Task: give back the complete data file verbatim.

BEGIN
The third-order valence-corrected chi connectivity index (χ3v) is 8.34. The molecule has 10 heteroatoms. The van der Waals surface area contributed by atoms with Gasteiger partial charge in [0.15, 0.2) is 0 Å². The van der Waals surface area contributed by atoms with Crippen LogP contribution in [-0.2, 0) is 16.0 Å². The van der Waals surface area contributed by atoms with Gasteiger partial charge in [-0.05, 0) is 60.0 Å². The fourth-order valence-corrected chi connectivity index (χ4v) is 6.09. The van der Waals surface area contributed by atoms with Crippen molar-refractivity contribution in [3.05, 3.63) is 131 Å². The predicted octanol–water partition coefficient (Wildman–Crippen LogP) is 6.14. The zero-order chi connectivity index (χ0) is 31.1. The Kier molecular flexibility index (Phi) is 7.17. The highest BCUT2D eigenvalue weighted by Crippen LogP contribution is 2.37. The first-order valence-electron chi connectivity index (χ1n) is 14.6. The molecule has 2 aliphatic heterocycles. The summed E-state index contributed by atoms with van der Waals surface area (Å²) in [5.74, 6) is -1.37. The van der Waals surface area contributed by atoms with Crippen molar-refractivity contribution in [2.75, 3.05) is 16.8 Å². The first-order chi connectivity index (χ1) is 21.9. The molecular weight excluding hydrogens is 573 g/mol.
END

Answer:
The third-order valence-corrected chi connectivity index (χ3v) is 8.34. The molecule has 10 heteroatoms. The van der Waals surface area contributed by atoms with Gasteiger partial charge in [0.15, 0.2) is 0 Å². The van der Waals surface area contributed by atoms with Crippen LogP contribution in [-0.2, 0) is 16.0 Å². The van der Waals surface area contributed by atoms with Gasteiger partial charge in [-0.05, 0) is 60.0 Å². The fourth-order valence-corrected chi connectivity index (χ4v) is 6.09. The van der Waals surface area contributed by atoms with Crippen molar-refractivity contribution in [3.05, 3.63) is 131 Å². The predicted octanol–water partition coefficient (Wildman–Crippen LogP) is 6.14. The zero-order chi connectivity index (χ0) is 31.1. The Kier molecular flexibility index (Phi) is 7.17. The highest BCUT2D eigenvalue weighted by Crippen LogP contribution is 2.37. The first-order valence-electron chi connectivity index (χ1n) is 14.6. The molecule has 2 aliphatic heterocycles. The summed E-state index contributed by atoms with van der Waals surface area (Å²) in [5.74, 6) is -1.37. The van der Waals surface area contributed by atoms with Crippen molar-refractivity contribution in [2.75, 3.05) is 16.8 Å². The first-order chi connectivity index (χ1) is 21.9. The molecular weight excluding hydrogens is 573 g/mol.